Nowadays, all teams employ analysis staff, specialists in data collection and interpretation who use all the information they can get to plan training sessions, design playing systems, improve and find talents and plot transfers. What a manager does is attempt to increase the index of probability when it comes to winning a match. Data, analysts, tactics and chances are crucial in managers’ attempts at winning games. In this article we will cover, the importance of match analysts and how we should line up with them; a short story for Opta data and how it progressed as a data service; chances, favourites, tactics and myths.
Managers’ match analysts and their daily
As mentioned in our previous article about the important steps before placing a bet, match analysis is one of the crucial parts. It is vital to understand that teams employ people who specialize in match analysis in order to help the manager make the necessary adjustments.
It is important to understand what they do and their step-by-step process before making your own analysis of a match.
Match analysts, hired by teams, spend hours preparing and auditing matches in meticulous detail, examining the attack and defense of their own players and the opposition and preparing background materials on each player’s opponent. Before a match, they will examine at least five of the opposition’s previous matches, combining scouting reports and combining them with statistical data from companies such as OPTA. Using these data and video, they look at style approach, strengths, weaknesses and positional organization. All of that is summed up and presented to the manager, who summarizes further and delivers the assessment to his squad. Some analysts also work one-on-one with individual players. They will sit with them before the match to do some homework and go through their direct opponent’s patterns of play. As soon as the match is over, analysts will go through the game a number of times, along with the coaches, and summarize and review what worked and what didn’t.
Opta and satisfying analysts’ appetite
Since the first football analysts, a whole industry of data providers has emerged.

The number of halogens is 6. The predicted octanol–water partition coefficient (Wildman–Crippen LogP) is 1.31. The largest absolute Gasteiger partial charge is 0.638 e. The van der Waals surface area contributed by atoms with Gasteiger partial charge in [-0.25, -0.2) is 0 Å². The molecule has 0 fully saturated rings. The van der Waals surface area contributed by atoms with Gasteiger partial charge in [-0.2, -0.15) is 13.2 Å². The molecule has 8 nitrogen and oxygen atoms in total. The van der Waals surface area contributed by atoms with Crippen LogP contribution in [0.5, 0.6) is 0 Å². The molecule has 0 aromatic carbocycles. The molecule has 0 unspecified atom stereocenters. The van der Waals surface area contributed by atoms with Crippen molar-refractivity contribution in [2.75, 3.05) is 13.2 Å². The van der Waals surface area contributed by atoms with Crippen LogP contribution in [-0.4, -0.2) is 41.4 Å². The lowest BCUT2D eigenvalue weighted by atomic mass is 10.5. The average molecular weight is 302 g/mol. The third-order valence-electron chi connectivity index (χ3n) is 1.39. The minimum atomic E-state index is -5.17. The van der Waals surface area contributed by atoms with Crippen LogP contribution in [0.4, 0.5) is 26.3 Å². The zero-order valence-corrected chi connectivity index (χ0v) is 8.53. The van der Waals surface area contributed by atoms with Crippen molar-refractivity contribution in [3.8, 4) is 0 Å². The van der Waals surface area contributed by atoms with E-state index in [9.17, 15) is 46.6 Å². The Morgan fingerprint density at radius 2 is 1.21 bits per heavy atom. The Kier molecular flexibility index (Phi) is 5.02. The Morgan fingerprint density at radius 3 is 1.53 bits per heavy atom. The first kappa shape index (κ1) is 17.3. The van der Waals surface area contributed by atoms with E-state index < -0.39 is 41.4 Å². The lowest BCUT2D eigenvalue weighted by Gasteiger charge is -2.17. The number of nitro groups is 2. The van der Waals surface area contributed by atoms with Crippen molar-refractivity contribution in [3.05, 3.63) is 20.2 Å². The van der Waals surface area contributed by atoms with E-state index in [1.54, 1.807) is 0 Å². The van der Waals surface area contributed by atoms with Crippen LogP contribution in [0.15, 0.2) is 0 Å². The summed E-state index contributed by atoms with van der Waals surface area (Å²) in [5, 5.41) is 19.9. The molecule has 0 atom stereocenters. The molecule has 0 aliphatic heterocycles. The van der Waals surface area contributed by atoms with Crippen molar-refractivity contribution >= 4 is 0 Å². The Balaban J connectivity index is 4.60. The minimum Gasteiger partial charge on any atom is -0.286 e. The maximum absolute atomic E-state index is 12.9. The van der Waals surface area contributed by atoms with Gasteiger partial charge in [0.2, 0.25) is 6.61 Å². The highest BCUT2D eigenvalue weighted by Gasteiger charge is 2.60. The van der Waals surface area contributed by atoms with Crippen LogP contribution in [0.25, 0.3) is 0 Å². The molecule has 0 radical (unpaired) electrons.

The first one was Opta Sports, started by a group of management consultants whom in the 1990s, decided to create an index of player performance in football. Opta sports contacted the Premiership and they were given funding by Carling, who sponsored the league at that time, and former Arsenal and England coach Don Howe come on board to provide football expertise. They launched the index in 1996 on Sky Sports and in the Observer newspaper, but soon discovered that the information they were collecting was far more valuable than the publicity the index brought the company.
When Opta started, each game’s events took about four hours to code, using a pen and paper and pressing stop/start on a video recorder. The actions they noted were basic: passes, shots, saves. The level of detail their analysis record now is a world away from those unassuming beginnings. As an example, we can take the 2010 Champions league Final between Bayern Munich and Inter Milan. That night, Opta’s team of three analysts logged a total of 2842 events, around on every two seconds of the match. One was designated to monitor Inter, one Bayern, each one an expert in their subjects – they had been following these teams all season, tracking all their actions and movements. These two guys were joined by a teammate in the role of overseer, pointing out mistakes and omissions.
There are many other companies working in the same data arena as Opta: Impire, Infostrada, StatDNA, STATS.
The market for such data is expanding seemingly without limit and there are coaches, players, executives, journalists, fans and even academics who have a growing appetite for football’s numbers and the video game manufactures, fantasy football leagues and the betting houses which use them to make money.
Betting syndicates and professional players, involved in assessing, managing and exploiting risk, build elaborate forecasting models based on that same data. You can read here about expected goals models.
Long Throw-Ins, one of football most underrated weapons.
The long throw-in is an important set play in soccer, particularly when used as an attacking play near the goal mount. The further a player can throw the ball and the flatter it is, the more dangerous the attacking play will be. To produce such quality throw-in with a good chance of confusing defenders, the player must find the optimum relation between release speed and release angle. It is important event for teams that possess height in their ranks and for this reason it is an attribute that needs to be evaluated and analyzed in regard to team tactics and performance.
Rory Delap’s long throw is the perfect example for the above mentioned. Stoke City’s 2008-09 season was influenced by Delap’s throw-ins. Of their first 13 goals, seven were credited as Delap assists. Every single time Stoke won a throw-in within a closing distance of the opposition box, Delap would move towards the touchline, dry the ball with his shirt or with a towel and proceed to throw it into the box, over and over again. To understand exactly what I mean, you can have a look at the following YouTube video here.